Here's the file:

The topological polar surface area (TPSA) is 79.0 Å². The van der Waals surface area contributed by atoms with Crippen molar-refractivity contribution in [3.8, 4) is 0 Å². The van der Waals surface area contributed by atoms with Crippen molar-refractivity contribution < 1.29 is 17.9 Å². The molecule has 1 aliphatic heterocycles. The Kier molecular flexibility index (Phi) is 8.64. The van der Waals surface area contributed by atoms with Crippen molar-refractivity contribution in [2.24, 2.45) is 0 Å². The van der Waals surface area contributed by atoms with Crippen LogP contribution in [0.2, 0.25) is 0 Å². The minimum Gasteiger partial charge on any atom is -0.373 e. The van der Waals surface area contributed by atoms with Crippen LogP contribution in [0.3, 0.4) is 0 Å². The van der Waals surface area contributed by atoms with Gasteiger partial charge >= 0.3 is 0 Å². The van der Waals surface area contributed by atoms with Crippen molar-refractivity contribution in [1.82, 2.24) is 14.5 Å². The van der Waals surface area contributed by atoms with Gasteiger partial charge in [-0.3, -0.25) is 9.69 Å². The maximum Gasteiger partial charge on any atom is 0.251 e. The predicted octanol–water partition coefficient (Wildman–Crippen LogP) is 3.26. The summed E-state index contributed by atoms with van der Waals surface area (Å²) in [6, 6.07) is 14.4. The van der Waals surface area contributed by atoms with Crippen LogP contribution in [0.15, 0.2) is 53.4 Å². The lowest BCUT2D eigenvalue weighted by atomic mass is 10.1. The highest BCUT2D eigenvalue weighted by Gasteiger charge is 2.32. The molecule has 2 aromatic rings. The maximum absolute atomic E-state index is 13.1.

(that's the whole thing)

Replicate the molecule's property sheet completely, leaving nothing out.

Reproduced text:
The topological polar surface area (TPSA) is 79.0 Å². The van der Waals surface area contributed by atoms with Crippen molar-refractivity contribution in [3.8, 4) is 0 Å². The van der Waals surface area contributed by atoms with Crippen molar-refractivity contribution < 1.29 is 17.9 Å². The molecule has 1 aliphatic heterocycles. The Kier molecular flexibility index (Phi) is 8.64. The van der Waals surface area contributed by atoms with Crippen molar-refractivity contribution in [2.24, 2.45) is 0 Å². The van der Waals surface area contributed by atoms with Crippen LogP contribution in [0.2, 0.25) is 0 Å². The minimum Gasteiger partial charge on any atom is -0.373 e. The van der Waals surface area contributed by atoms with Crippen LogP contribution in [0.3, 0.4) is 0 Å². The van der Waals surface area contributed by atoms with Gasteiger partial charge >= 0.3 is 0 Å². The van der Waals surface area contributed by atoms with Crippen molar-refractivity contribution in [1.82, 2.24) is 14.5 Å². The van der Waals surface area contributed by atoms with Gasteiger partial charge in [-0.3, -0.25) is 9.69 Å². The maximum Gasteiger partial charge on any atom is 0.251 e. The predicted octanol–water partition coefficient (Wildman–Crippen LogP) is 3.26. The summed E-state index contributed by atoms with van der Waals surface area (Å²) in [6, 6.07) is 14.4. The van der Waals surface area contributed by atoms with Crippen LogP contribution in [0.15, 0.2) is 53.4 Å². The lowest BCUT2D eigenvalue weighted by atomic mass is 10.1. The highest BCUT2D eigenvalue weighted by Gasteiger charge is 2.32. The molecule has 2 aromatic rings. The maximum absolute atomic E-state index is 13.1.